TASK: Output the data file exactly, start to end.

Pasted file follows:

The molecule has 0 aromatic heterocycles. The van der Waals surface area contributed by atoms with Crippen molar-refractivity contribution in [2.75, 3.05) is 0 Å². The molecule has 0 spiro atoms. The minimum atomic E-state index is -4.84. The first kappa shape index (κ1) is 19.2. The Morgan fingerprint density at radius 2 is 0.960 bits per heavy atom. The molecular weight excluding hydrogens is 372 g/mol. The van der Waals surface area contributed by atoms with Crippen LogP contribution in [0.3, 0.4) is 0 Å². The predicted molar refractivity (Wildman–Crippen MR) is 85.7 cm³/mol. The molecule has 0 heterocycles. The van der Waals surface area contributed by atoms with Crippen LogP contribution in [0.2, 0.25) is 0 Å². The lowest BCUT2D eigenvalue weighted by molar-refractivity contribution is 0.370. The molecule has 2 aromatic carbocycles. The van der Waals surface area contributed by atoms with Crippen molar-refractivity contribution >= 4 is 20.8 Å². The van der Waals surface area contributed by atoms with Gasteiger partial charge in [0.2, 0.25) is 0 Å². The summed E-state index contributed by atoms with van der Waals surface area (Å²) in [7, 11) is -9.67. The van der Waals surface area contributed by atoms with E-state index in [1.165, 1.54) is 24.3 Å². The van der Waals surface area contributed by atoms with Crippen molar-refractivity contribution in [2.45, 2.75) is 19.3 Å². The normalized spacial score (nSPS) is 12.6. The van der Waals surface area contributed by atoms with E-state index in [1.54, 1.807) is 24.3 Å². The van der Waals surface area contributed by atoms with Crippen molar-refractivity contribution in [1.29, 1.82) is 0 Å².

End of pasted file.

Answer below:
The molecule has 0 aromatic heterocycles. The van der Waals surface area contributed by atoms with Crippen molar-refractivity contribution in [2.75, 3.05) is 0 Å². The molecule has 0 spiro atoms. The minimum atomic E-state index is -4.84. The first kappa shape index (κ1) is 19.2. The Morgan fingerprint density at radius 2 is 0.960 bits per heavy atom. The molecular weight excluding hydrogens is 372 g/mol. The van der Waals surface area contributed by atoms with Crippen LogP contribution in [0.3, 0.4) is 0 Å². The predicted molar refractivity (Wildman–Crippen MR) is 85.7 cm³/mol. The molecule has 0 heterocycles. The van der Waals surface area contributed by atoms with Crippen LogP contribution in [0.2, 0.25) is 0 Å². The lowest BCUT2D eigenvalue weighted by molar-refractivity contribution is 0.370. The molecule has 2 aromatic carbocycles. The van der Waals surface area contributed by atoms with Crippen molar-refractivity contribution >= 4 is 20.8 Å². The van der Waals surface area contributed by atoms with Gasteiger partial charge in [0.2, 0.25) is 0 Å². The summed E-state index contributed by atoms with van der Waals surface area (Å²) in [7, 11) is -9.67. The van der Waals surface area contributed by atoms with E-state index in [1.165, 1.54) is 24.3 Å². The van der Waals surface area contributed by atoms with Crippen molar-refractivity contribution in [2.45, 2.75) is 19.3 Å². The normalized spacial score (nSPS) is 12.6. The van der Waals surface area contributed by atoms with E-state index in [1.54, 1.807) is 24.3 Å². The van der Waals surface area contributed by atoms with Crippen molar-refractivity contribution in [1.29, 1.82) is 0 Å².